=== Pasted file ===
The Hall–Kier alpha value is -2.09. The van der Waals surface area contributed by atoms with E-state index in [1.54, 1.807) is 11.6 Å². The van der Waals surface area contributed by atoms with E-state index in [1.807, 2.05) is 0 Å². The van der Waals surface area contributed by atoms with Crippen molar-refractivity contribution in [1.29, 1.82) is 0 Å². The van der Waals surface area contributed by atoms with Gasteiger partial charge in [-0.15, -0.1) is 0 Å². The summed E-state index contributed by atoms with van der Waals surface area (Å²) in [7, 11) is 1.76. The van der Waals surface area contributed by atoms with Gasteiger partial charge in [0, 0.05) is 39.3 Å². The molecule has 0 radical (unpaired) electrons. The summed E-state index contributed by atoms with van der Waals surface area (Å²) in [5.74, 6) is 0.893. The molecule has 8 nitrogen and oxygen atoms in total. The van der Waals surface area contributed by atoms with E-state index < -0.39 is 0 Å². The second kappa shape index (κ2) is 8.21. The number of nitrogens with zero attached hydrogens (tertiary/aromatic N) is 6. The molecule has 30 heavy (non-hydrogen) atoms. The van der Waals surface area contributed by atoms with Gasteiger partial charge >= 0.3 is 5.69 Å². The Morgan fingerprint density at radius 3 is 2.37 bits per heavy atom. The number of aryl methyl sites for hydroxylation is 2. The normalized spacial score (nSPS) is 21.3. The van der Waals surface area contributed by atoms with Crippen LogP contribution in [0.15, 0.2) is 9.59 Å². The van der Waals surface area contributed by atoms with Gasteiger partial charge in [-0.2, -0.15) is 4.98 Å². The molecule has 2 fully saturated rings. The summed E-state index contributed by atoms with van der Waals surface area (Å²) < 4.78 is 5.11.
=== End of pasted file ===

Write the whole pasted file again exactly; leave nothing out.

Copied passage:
The Hall–Kier alpha value is -2.09. The van der Waals surface area contributed by atoms with E-state index in [1.54, 1.807) is 11.6 Å². The van der Waals surface area contributed by atoms with E-state index in [1.807, 2.05) is 0 Å². The van der Waals surface area contributed by atoms with Crippen molar-refractivity contribution in [1.29, 1.82) is 0 Å². The van der Waals surface area contributed by atoms with Gasteiger partial charge in [-0.15, -0.1) is 0 Å². The summed E-state index contributed by atoms with van der Waals surface area (Å²) in [7, 11) is 1.76. The van der Waals surface area contributed by atoms with Gasteiger partial charge in [0, 0.05) is 39.3 Å². The molecule has 0 radical (unpaired) electrons. The summed E-state index contributed by atoms with van der Waals surface area (Å²) in [5.74, 6) is 0.893. The molecule has 8 nitrogen and oxygen atoms in total. The van der Waals surface area contributed by atoms with E-state index < -0.39 is 0 Å². The second kappa shape index (κ2) is 8.21. The number of nitrogens with zero attached hydrogens (tertiary/aromatic N) is 6. The molecule has 30 heavy (non-hydrogen) atoms. The van der Waals surface area contributed by atoms with Gasteiger partial charge >= 0.3 is 5.69 Å². The Morgan fingerprint density at radius 3 is 2.37 bits per heavy atom. The number of aryl methyl sites for hydroxylation is 2. The normalized spacial score (nSPS) is 21.3. The van der Waals surface area contributed by atoms with Crippen LogP contribution in [0.15, 0.2) is 9.59 Å². The van der Waals surface area contributed by atoms with Gasteiger partial charge in [-0.2, -0.15) is 4.98 Å². The molecule has 2 fully saturated rings. The summed E-state index contributed by atoms with van der Waals surface area (Å²) < 4.78 is 5.11.